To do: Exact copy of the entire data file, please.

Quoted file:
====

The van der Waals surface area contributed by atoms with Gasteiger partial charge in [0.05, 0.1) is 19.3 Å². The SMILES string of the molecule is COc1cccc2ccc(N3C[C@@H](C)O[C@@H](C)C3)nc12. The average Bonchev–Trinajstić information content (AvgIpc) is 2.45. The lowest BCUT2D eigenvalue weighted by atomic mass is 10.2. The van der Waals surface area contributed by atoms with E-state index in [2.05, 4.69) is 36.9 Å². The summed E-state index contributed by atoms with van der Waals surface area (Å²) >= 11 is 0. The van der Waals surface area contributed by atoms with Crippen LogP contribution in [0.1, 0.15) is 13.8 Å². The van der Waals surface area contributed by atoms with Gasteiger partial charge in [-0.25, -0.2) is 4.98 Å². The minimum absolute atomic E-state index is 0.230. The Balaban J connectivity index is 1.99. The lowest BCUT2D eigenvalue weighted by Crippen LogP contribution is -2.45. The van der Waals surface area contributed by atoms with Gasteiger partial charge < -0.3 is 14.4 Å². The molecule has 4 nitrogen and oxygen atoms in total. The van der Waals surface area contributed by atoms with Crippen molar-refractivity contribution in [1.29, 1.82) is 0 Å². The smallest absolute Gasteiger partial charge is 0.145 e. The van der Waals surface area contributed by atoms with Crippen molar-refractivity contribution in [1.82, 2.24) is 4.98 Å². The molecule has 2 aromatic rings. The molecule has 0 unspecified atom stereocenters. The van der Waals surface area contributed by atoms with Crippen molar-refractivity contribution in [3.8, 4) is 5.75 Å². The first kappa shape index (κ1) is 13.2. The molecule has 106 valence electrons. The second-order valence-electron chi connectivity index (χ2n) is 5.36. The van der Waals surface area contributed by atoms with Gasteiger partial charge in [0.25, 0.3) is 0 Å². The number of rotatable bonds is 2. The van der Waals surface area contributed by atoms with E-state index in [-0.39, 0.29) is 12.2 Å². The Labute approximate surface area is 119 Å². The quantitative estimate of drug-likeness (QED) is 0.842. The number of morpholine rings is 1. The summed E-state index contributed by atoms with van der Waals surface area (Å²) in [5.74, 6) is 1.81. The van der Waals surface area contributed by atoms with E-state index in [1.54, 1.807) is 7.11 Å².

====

The van der Waals surface area contributed by atoms with Gasteiger partial charge in [0.05, 0.1) is 19.3 Å². The SMILES string of the molecule is COc1cccc2ccc(N3C[C@@H](C)O[C@@H](C)C3)nc12. The average Bonchev–Trinajstić information content (AvgIpc) is 2.45. The lowest BCUT2D eigenvalue weighted by atomic mass is 10.2. The van der Waals surface area contributed by atoms with E-state index in [2.05, 4.69) is 36.9 Å². The summed E-state index contributed by atoms with van der Waals surface area (Å²) >= 11 is 0. The van der Waals surface area contributed by atoms with Crippen LogP contribution in [0.1, 0.15) is 13.8 Å². The van der Waals surface area contributed by atoms with Gasteiger partial charge in [-0.25, -0.2) is 4.98 Å². The minimum absolute atomic E-state index is 0.230. The Balaban J connectivity index is 1.99. The lowest BCUT2D eigenvalue weighted by Crippen LogP contribution is -2.45. The van der Waals surface area contributed by atoms with Gasteiger partial charge < -0.3 is 14.4 Å². The molecule has 4 nitrogen and oxygen atoms in total. The van der Waals surface area contributed by atoms with Crippen molar-refractivity contribution in [1.29, 1.82) is 0 Å². The smallest absolute Gasteiger partial charge is 0.145 e. The van der Waals surface area contributed by atoms with Crippen molar-refractivity contribution in [1.82, 2.24) is 4.98 Å². The molecule has 2 aromatic rings. The molecule has 0 unspecified atom stereocenters. The van der Waals surface area contributed by atoms with Crippen molar-refractivity contribution in [3.8, 4) is 5.75 Å². The first kappa shape index (κ1) is 13.2. The molecule has 106 valence electrons. The second-order valence-electron chi connectivity index (χ2n) is 5.36. The van der Waals surface area contributed by atoms with Gasteiger partial charge in [0.25, 0.3) is 0 Å². The number of rotatable bonds is 2. The van der Waals surface area contributed by atoms with E-state index in [-0.39, 0.29) is 12.2 Å². The Labute approximate surface area is 119 Å². The quantitative estimate of drug-likeness (QED) is 0.842. The number of morpholine rings is 1. The summed E-state index contributed by atoms with van der Waals surface area (Å²) in [5.74, 6) is 1.81. The van der Waals surface area contributed by atoms with E-state index in [1.54, 1.807) is 7.11 Å².